The critical zone (CZ) represents the outermost layer of the Earth where interactions between the atmosphere, soil, bedrock, and organisms regulate the formation of life sustaining
resources. For many decades investigating the deep CZ (> 5 m) where the important regolith/bedrock boundary sits and where water reservoirs reside was largely inaccessible owing to the time and cost of drilling/hand augering. Recent advances in standard geophysics methods and instrumentation now allow us to probe the CZ at previously inaccessible scales and depths. Despite extensive research into the CZ, fundamental questions remain regarding how the CZ forms, how the CZ evolves, and how the CZ will change in the future. This project will consist of 4200 geophones and 62 3 component nodes over a 300 x 300 m2 area. I will be tasked with processing and analyzing the dataset. Initially, I will pick first arrivals on refraction lines and develop a velocity model. Eventually all of this will lead to interpretability and understanding the subsurface structure.
Project Title: Systematic Studies of Microearthquake Detections and Fault Structures in China Institution: Georgia Institute of Technology Host:Dr. Zhigang Peng
My project focuses on identifying and locating possible repeating earthquakes that are associated with the 2013 Lushan Ms7.0 earthquake in China. During this event, slip mainly occurred along the deeper parts of the fault. It is possible that the upper area may be slipping slowly and exhibiting repeating events. By identifying and locating these repeating events, the spatial and temporal evolution of the fault can be better understood.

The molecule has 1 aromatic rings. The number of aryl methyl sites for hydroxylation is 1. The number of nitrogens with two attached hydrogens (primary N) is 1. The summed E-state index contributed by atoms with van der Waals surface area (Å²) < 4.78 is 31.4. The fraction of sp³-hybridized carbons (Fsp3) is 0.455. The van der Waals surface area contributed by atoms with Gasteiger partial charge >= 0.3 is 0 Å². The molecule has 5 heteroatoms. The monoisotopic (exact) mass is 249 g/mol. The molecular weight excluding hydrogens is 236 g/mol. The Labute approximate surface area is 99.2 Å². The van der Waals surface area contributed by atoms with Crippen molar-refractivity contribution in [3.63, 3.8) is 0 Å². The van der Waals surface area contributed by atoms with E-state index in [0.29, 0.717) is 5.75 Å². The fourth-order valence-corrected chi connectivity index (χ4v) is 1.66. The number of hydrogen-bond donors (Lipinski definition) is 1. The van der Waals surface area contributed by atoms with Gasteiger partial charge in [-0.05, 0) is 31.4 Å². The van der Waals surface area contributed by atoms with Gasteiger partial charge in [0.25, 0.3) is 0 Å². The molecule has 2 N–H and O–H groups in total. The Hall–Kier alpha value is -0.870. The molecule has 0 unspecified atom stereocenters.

Project Title: Searching for Anisotropy in Australian Crust Institution: University of California Riverside Host:Dr. Heather Ford
Th focus of this project is to better understand the complicated nature of the Australian Crust. Composed of several different cratons, Australia is home to very rich and complicated geology. Through analyzing data from 6 different seismic stations throughout the continent, I will attempt to model the layers of anisotropy in the continental crust. This will be done through analysis using Ps receiver functions for the different seismic stations. Then through modeling, I will be able to determine the rich tectonic history and the paleo-deformation direction of the region.